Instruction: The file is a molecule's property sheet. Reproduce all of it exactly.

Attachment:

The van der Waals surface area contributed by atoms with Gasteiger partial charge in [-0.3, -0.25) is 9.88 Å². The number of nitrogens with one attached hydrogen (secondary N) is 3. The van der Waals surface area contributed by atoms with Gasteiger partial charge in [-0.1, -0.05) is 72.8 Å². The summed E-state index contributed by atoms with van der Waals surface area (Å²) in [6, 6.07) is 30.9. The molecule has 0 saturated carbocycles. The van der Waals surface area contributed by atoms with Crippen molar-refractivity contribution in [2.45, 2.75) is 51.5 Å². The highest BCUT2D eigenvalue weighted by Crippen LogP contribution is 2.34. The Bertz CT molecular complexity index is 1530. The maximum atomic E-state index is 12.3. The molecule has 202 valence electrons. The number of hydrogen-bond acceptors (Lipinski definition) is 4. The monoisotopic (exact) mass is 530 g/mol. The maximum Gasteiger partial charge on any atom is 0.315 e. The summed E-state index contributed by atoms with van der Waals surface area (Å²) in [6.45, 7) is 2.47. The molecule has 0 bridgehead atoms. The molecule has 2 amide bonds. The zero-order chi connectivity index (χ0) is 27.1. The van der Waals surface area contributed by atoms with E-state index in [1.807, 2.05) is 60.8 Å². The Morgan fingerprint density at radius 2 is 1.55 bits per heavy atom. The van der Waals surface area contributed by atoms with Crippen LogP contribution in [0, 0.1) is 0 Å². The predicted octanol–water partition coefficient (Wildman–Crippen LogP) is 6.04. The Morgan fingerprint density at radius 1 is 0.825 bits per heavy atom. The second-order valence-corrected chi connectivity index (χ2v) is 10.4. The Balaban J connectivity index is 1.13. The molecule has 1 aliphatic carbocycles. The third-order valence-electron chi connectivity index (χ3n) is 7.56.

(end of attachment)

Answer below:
The van der Waals surface area contributed by atoms with Gasteiger partial charge in [-0.3, -0.25) is 9.88 Å². The number of nitrogens with one attached hydrogen (secondary N) is 3. The van der Waals surface area contributed by atoms with Gasteiger partial charge in [-0.1, -0.05) is 72.8 Å². The summed E-state index contributed by atoms with van der Waals surface area (Å²) in [6, 6.07) is 30.9. The molecule has 0 saturated carbocycles. The van der Waals surface area contributed by atoms with Crippen molar-refractivity contribution in [2.45, 2.75) is 51.5 Å². The highest BCUT2D eigenvalue weighted by Crippen LogP contribution is 2.34. The Bertz CT molecular complexity index is 1530. The maximum atomic E-state index is 12.3. The molecule has 202 valence electrons. The number of hydrogen-bond acceptors (Lipinski definition) is 4. The monoisotopic (exact) mass is 530 g/mol. The maximum Gasteiger partial charge on any atom is 0.315 e. The summed E-state index contributed by atoms with van der Waals surface area (Å²) in [6.45, 7) is 2.47. The molecule has 0 bridgehead atoms. The molecule has 2 amide bonds. The zero-order chi connectivity index (χ0) is 27.1. The van der Waals surface area contributed by atoms with E-state index in [1.807, 2.05) is 60.8 Å². The Morgan fingerprint density at radius 2 is 1.55 bits per heavy atom. The van der Waals surface area contributed by atoms with Crippen LogP contribution in [0, 0.1) is 0 Å². The predicted octanol–water partition coefficient (Wildman–Crippen LogP) is 6.04. The Morgan fingerprint density at radius 1 is 0.825 bits per heavy atom. The second-order valence-corrected chi connectivity index (χ2v) is 10.4. The Balaban J connectivity index is 1.13. The molecule has 1 aliphatic carbocycles. The third-order valence-electron chi connectivity index (χ3n) is 7.56.